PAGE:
By Sean Ryan - 10 April, 2017
The Archbishop of Armagh and Primate of All Ireland Dr Eamon Martin has said that Northern Ireland needs a “mechanism of truth and information retrieval” to help families get justice and has offered the services of the Catholic Church to help mediate on the issue.
Archbishop Martin made his comments while speaking at the Mass for the Disappeared at St Patrick’s in Armagh yesterday morning.
Sixteen people were abducted, murdered and secretly buried during the Troubles, four of whom are still missing. Despite searches led by the Independent Commission for the Location of Victims’ Remains, people such as Joseph Lynskey, Captain Robert Nairac, Seamus Ruddy and Columba McVeigh remain missing. Yesterday Eamon Martin urged anyone with information to come forward.
Archbishop Martin also offered the services of Church personnel in order to help families. He said that “There must be so many people walking around today who know in their hearts that the information that they have locked down inside them is capable of unlocking the uncertainty and grief of families. For our part, we need to find a mechanism of truth and information retrieval which will allow more of these people to come forward so that many more families can be set free from the agony of waiting and wondering, ‘why?’”.
Offering the services of the Church, he said that “Even in the absence of a formal mechanism, I am confident that there are trustworthy people in society and in the Churches who would be willing, and could be empowered and enabled, to accept and sensitively share information in this regard.”
Archbishop Martin said: “People have become more conscious recently of the urgency of developing appropriate mechanisms for truth-telling about the past, and the sharing of information that will ease the endless questioning, and calm the restless yearning for clarity that still imprisons so many families here”.
He added: “Those who were involved and who hold vital clues and information are getting older and some are dying. Memories are fading. The will to engage is perhaps waning. Family members of victims are themselves getting older. Some have already gone to their rest; others have grown frail and are no longer able to join us here. But the unanswered questions do not disappear with death”.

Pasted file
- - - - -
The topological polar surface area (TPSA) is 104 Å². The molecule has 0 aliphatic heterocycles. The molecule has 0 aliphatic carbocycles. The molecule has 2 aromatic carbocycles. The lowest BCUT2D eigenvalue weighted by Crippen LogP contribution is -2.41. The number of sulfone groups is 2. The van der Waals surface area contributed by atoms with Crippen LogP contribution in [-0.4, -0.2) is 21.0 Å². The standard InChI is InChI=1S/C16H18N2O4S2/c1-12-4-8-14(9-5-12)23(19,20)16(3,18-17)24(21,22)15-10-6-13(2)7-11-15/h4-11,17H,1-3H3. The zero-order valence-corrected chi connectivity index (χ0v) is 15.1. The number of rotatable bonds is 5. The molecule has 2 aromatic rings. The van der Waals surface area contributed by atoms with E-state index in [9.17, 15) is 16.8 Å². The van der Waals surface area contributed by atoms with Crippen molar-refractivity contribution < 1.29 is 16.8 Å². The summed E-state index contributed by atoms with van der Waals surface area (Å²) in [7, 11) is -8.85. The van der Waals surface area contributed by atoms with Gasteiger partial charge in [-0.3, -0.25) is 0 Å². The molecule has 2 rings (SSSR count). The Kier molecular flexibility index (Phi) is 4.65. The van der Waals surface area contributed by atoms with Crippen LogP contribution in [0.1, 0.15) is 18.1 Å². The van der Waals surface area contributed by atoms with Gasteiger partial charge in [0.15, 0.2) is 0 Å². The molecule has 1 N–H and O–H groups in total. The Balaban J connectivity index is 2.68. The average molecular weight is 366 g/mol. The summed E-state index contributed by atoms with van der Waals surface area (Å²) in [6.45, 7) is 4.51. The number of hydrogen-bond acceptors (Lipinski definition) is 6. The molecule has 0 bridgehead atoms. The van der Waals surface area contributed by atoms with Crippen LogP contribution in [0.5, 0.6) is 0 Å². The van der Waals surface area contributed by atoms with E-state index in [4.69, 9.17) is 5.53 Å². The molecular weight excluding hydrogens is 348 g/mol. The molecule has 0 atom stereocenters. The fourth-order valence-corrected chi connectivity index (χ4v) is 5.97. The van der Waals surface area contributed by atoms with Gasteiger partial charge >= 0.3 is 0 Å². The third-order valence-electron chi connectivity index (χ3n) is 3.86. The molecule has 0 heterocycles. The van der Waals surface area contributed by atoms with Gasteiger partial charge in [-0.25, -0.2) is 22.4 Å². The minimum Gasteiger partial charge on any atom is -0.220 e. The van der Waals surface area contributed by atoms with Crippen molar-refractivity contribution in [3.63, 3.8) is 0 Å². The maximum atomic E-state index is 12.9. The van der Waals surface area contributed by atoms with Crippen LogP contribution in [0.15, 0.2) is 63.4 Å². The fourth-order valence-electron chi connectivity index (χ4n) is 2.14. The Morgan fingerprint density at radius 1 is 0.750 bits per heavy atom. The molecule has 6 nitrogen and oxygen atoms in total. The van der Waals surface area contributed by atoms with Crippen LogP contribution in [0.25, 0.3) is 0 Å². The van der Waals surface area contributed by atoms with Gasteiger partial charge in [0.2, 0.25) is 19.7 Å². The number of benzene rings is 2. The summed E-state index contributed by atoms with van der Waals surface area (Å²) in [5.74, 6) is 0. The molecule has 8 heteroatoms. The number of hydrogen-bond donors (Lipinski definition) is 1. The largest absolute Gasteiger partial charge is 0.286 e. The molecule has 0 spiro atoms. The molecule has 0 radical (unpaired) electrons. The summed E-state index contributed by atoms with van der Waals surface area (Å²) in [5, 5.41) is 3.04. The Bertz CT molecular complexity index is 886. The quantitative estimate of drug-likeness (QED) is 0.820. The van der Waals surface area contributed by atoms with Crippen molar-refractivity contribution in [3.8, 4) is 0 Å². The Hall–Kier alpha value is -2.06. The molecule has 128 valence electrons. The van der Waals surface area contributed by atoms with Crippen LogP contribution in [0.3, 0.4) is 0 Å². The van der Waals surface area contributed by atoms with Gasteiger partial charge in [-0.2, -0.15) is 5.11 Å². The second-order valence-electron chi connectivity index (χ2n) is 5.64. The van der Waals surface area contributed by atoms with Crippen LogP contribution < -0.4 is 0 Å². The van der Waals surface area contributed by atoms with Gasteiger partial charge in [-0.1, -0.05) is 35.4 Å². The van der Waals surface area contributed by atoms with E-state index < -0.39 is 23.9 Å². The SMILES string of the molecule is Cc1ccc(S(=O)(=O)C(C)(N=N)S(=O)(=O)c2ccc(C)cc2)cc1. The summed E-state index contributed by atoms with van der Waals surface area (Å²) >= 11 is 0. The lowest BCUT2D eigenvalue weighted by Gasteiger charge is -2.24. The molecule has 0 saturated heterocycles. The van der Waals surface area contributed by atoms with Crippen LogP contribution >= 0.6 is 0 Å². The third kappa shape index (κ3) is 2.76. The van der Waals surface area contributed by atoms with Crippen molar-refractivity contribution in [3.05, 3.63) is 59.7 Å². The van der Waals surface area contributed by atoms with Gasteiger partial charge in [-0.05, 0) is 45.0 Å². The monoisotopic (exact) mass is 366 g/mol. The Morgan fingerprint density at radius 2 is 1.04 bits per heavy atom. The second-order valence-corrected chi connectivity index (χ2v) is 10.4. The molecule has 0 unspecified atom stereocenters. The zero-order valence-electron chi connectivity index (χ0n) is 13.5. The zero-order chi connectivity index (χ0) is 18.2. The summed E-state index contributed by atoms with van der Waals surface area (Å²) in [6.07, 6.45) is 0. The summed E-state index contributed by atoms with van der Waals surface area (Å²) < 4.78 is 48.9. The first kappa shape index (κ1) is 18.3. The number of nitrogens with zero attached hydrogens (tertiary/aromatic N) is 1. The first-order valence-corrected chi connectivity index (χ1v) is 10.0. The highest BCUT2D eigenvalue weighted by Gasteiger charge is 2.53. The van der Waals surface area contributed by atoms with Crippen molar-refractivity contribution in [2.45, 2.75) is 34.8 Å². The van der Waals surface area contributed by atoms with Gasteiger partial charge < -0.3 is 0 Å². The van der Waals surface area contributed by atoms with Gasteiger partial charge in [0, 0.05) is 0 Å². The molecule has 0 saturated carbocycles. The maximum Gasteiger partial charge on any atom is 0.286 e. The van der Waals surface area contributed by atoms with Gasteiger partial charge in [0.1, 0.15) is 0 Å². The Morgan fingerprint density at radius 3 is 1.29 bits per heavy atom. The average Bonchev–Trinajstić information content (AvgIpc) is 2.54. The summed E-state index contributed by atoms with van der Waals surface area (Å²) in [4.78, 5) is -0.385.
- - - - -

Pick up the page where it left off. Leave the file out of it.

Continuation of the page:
Commenting on the effects the disappeared have had on families, he said “They linger on, as a constant nagging reminder to the next generation of unfinished business, of a grief that is unsatisfied with silence, a pain that does not go away but lies beneath, an unhealed wound that is passed on from children to grandchildren.”
Addressing the families of the disappeared directly, he said “My dear families of the Disappeared, your experience and painful vigil has many lessons for the wider healing and reconciliation of our troubled past. You, more than any, appreciate how precious it is when someone comes forward and shares details of what they knew, or did, way back then.
“The process that was set in place for an Independent Commission to locate the remains of your loved ones created a mechanism to guarantee those who came forward that the information they provided would only be used for the recovery of the bodies of the Disappeared.
“Today I appeal again to the conscience of anyone who can help with the cases of Joe Lynskey, Robert Nairac, Seamus Ruddy and Columba McVeigh to bring even the slightest clues to the Commissioners’ attention so that the agonising wait of the remaining families can be shortened and their loved ones can at last have a Christian burial.”
He added that “There are other families, whose loved ones were never included in the list of the Disappeared, who remain anguished and tormented by uncertainty about what happened. These too must be helped to find answers and peace.”